Carrick newest councillor is assuring rate-payers their interests will be protected when the authority merges with Larne and Ballymena in 2015.
Councillor Fred Cobain believes the Mid and East Antrim Council will be an opportunity to take forward projects a smaller council would be unable to.
In an interview with the Carrick Times one month after he took his DUP seat in the Antrim Street chamber, Mr Cobain said: “I think all of these things are a challenge but they are also opportunities. You are going to a bigger council with a bigger financial base and the chance to do something Carrick couldn’t do on their own.”
An example of this, he added, would be further development of the town’s heritage potential.
“It’s a huge historical town and it really needs to be exploited more from a tourist point of view. This new council probably will have the financial base to get it done.
“It’s not about Carrick, not about Larne, not about Ballymena. This is a brand new council. You need to forget about the parochialism. It is a chance to do something radical.”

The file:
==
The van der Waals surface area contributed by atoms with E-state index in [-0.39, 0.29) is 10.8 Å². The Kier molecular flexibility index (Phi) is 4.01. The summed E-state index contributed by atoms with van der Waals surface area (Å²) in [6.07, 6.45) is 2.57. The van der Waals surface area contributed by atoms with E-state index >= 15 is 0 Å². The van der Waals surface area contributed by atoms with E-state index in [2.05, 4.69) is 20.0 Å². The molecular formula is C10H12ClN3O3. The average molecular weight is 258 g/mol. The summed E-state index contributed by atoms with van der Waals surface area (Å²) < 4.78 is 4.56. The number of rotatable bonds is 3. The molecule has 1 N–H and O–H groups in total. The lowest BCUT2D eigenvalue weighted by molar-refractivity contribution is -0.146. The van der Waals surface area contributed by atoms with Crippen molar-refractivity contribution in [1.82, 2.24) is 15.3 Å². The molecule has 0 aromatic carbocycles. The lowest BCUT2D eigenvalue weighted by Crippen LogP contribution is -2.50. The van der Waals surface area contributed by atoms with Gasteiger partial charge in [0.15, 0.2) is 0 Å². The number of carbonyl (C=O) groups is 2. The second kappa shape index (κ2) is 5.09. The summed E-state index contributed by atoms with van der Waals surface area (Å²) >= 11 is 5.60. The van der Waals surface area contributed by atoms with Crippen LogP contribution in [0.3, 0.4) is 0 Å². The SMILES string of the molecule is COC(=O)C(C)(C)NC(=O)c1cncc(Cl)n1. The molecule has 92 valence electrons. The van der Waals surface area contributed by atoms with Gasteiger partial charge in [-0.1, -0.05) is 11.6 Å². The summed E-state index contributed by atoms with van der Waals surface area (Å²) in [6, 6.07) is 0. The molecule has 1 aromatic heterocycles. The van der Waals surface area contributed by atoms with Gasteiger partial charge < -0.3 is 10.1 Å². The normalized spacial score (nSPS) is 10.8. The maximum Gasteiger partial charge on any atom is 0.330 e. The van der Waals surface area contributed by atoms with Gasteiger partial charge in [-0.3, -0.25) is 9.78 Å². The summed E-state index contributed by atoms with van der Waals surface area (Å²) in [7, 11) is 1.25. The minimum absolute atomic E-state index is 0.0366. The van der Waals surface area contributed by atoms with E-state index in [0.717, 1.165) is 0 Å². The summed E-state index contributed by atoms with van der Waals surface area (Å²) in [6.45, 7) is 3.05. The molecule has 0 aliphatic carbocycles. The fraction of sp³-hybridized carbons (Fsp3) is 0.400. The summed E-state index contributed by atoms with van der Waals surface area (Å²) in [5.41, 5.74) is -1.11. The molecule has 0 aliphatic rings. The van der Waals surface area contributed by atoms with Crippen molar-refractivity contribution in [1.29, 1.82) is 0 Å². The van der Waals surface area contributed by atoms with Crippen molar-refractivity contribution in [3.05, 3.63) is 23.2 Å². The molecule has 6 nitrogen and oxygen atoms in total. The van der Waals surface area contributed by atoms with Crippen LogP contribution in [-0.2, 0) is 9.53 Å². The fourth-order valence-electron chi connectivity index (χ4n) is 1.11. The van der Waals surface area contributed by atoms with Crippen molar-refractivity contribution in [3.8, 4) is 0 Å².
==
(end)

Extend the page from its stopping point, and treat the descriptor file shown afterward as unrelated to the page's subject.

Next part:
Mr Cobain brings a wealth of experience to the role having served both on Belfast City Council, including as Lord Mayor in 1990-91 and Stormont as an MLA for North Belfast. He switched from the UUP at the beginning of last year having become “disillusioned” with the party.
“It wasn’t the party I joined 30 years ago. I think they just ran out of ideas. I think they became very inward looking.”
Looking to the future, Mr Cobain, a father of two, is relishing the fresh opportunity. “The issues are the same all over, health, education, housing and all that. Council has to be at the centre of community life and working with central government, working with departments.” And he would like to see more people sharing that enthusiasm, particularly those who may feel disconnected from the electoral process, which was one of the suggested reasons for some of the unrest at the height of the Union flag protest.
“I think one of the greatest gifts people have is voting. This is a great democracy where you can actually change things if you want to. People should always vote. If they have particular issues the way to get these issues on the agenda is through voting.”
He added: “Education is a big interest for me. I think if you go into a lot of working class areas, from an educational point of view, a lot of money, time and effort has to be spent.”